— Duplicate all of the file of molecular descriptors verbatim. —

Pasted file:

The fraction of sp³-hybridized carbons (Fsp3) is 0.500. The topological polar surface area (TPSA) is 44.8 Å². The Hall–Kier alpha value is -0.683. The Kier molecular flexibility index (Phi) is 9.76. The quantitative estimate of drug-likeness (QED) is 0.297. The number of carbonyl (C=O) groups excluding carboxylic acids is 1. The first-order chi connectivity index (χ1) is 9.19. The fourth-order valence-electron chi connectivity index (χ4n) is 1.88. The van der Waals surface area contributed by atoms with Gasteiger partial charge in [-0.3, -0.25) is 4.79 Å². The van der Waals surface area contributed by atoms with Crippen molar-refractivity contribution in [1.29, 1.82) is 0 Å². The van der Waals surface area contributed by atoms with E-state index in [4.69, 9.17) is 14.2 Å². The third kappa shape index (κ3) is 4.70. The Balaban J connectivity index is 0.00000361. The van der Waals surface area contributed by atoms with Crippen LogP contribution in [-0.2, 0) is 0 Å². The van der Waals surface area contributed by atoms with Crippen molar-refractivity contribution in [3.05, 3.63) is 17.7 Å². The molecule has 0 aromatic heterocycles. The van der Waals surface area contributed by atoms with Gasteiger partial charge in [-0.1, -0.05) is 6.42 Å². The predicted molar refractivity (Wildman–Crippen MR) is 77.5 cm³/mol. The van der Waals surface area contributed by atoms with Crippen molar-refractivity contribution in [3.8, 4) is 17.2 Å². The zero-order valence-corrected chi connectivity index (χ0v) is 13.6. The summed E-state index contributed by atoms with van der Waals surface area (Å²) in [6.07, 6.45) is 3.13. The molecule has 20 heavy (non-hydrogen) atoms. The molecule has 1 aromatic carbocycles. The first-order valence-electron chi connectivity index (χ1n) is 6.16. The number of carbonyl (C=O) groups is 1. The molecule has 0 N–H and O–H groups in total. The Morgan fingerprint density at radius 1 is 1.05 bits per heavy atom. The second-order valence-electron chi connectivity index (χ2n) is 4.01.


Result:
The fraction of sp³-hybridized carbons (Fsp3) is 0.500. The topological polar surface area (TPSA) is 44.8 Å². The Hall–Kier alpha value is -0.683. The Kier molecular flexibility index (Phi) is 9.76. The quantitative estimate of drug-likeness (QED) is 0.297. The number of carbonyl (C=O) groups excluding carboxylic acids is 1. The first-order chi connectivity index (χ1) is 9.19. The fourth-order valence-electron chi connectivity index (χ4n) is 1.88. The van der Waals surface area contributed by atoms with Gasteiger partial charge in [-0.3, -0.25) is 4.79 Å². The van der Waals surface area contributed by atoms with Crippen molar-refractivity contribution in [1.29, 1.82) is 0 Å². The van der Waals surface area contributed by atoms with E-state index in [4.69, 9.17) is 14.2 Å². The third kappa shape index (κ3) is 4.70. The Balaban J connectivity index is 0.00000361. The van der Waals surface area contributed by atoms with Crippen LogP contribution in [-0.2, 0) is 0 Å². The van der Waals surface area contributed by atoms with Crippen molar-refractivity contribution in [3.05, 3.63) is 17.7 Å². The molecule has 0 aromatic heterocycles. The van der Waals surface area contributed by atoms with Gasteiger partial charge in [-0.1, -0.05) is 6.42 Å². The predicted molar refractivity (Wildman–Crippen MR) is 77.5 cm³/mol. The van der Waals surface area contributed by atoms with Crippen molar-refractivity contribution in [3.8, 4) is 17.2 Å². The zero-order valence-corrected chi connectivity index (χ0v) is 13.6. The summed E-state index contributed by atoms with van der Waals surface area (Å²) in [6.07, 6.45) is 3.13. The molecule has 20 heavy (non-hydrogen) atoms. The molecule has 1 aromatic carbocycles. The first-order valence-electron chi connectivity index (χ1n) is 6.16. The number of carbonyl (C=O) groups is 1. The molecule has 0 N–H and O–H groups in total. The Morgan fingerprint density at radius 1 is 1.05 bits per heavy atom. The second-order valence-electron chi connectivity index (χ2n) is 4.01.